Marquette University’s Department of Special Collections is the proud owner of several original J.R.R. Tolkien manuscripts, including his two most famous works, The Hobbit and The Lord of the Rings. Visitors and scholars from all over the world have come to look at the manuscripts and study them. But the collection includes more than just the original works. The Tolkien materials also feature numerous audio and video recordings related to Tolkien and Tolkien Studies, monographs and collections of essays, and — thanks to S. Gary Hunnewell of Arnold, Missouri — a large number of fanzines spanning the latter-half of the 20th century into the 21st.
While the large collection of Tolkien material is ripe for research and discovery, the fanzine collection is, in particular, an unmined treasure trove of information just waiting to be studied. When the group behind the Syriac Reference Portal, came to Marquette in the summer of 2017 and demonstrated the scope and process of their portal, the Digital Scholarship Lab, Special Collections, and the Department of Library Information Technology were inspired to collaborate on a project that would use digital methods and tools to open up the fanzine archive to the public in the form of a research database and reference portal.
Syriaca.org, the model that our project was first based upon, is a multi-faceted research compendium that combines traditional research methods in history and philology with developing tools and techniques of the digital humanities. The main tool is TEI, or text-encoding, which involves assigning meaningful code to particular words or concepts in a text (title, for example, or author) that can then be pulled into a bibliographic XML record. Users can then explore relationships between People, Texts, Locations, and more.
With this framework in mind, a team of librarians, archivists, staff, and students from the three library departments involved began working on creating our own version of the reference portal, one focused on the Tolkien fandom through its fanzines, called FellowsHub. Our Graduate Intern Sam Young, Digital Media Tutor Kendall Roemer, and I marked up photocopies of microfilmed fanzines including issues of Entmoot, Hobbitalia, Hoom, and I Palantir, noting every time a name was mentioned, or location, or an important motif, and entered the data into spreadsheets.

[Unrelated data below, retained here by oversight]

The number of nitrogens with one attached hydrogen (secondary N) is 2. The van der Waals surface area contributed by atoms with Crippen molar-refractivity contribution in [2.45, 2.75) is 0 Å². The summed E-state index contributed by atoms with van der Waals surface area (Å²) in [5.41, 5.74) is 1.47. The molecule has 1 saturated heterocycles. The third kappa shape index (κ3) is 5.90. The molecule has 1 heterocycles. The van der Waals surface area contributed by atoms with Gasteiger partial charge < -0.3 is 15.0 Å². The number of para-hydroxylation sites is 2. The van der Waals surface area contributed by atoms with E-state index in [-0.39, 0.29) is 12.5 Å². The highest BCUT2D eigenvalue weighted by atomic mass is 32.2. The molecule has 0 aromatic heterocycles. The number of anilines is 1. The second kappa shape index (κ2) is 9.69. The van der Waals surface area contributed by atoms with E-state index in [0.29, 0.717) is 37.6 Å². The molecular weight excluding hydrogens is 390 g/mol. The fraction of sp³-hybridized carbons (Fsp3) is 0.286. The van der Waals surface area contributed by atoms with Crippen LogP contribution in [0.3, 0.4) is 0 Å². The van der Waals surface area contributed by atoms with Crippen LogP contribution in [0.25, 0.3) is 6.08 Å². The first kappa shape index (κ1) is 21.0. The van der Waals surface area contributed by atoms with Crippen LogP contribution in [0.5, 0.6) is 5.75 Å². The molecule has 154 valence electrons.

Those spreadsheets were then combined into one master list, where individual items were assigned a URI and a type, and every unique instance they were referenced listed out. J.R.R. Tolkien, as you can see below, was assigned the very first URI at number one.
It felt only right.
Over the past several months, the project, as Tolkien himself would say, “grew in the telling,” and our team realized that the possibilities of the data contained in these fanzines and the fanzine collection here at Marquette University exceed the confines of the Syriaca site, and we’re exploring ideas for how to use and share the data that we continue to collect.
On May 16th, archivist Bill Fliss, who curates the Tolkien collection, will be travelling to Kalamazoo, MI, to introduce the project to Tolkien scholars at the 2nd Annual Tolkien Seminar, and then at the International Congress of Medieval Studies at Western Michigan University which immediately follows. He’ll be gathering suggestions and brainstorming with scholars and fans regarding what features and data would be most useful in such a database, to help guide the future directions of the project.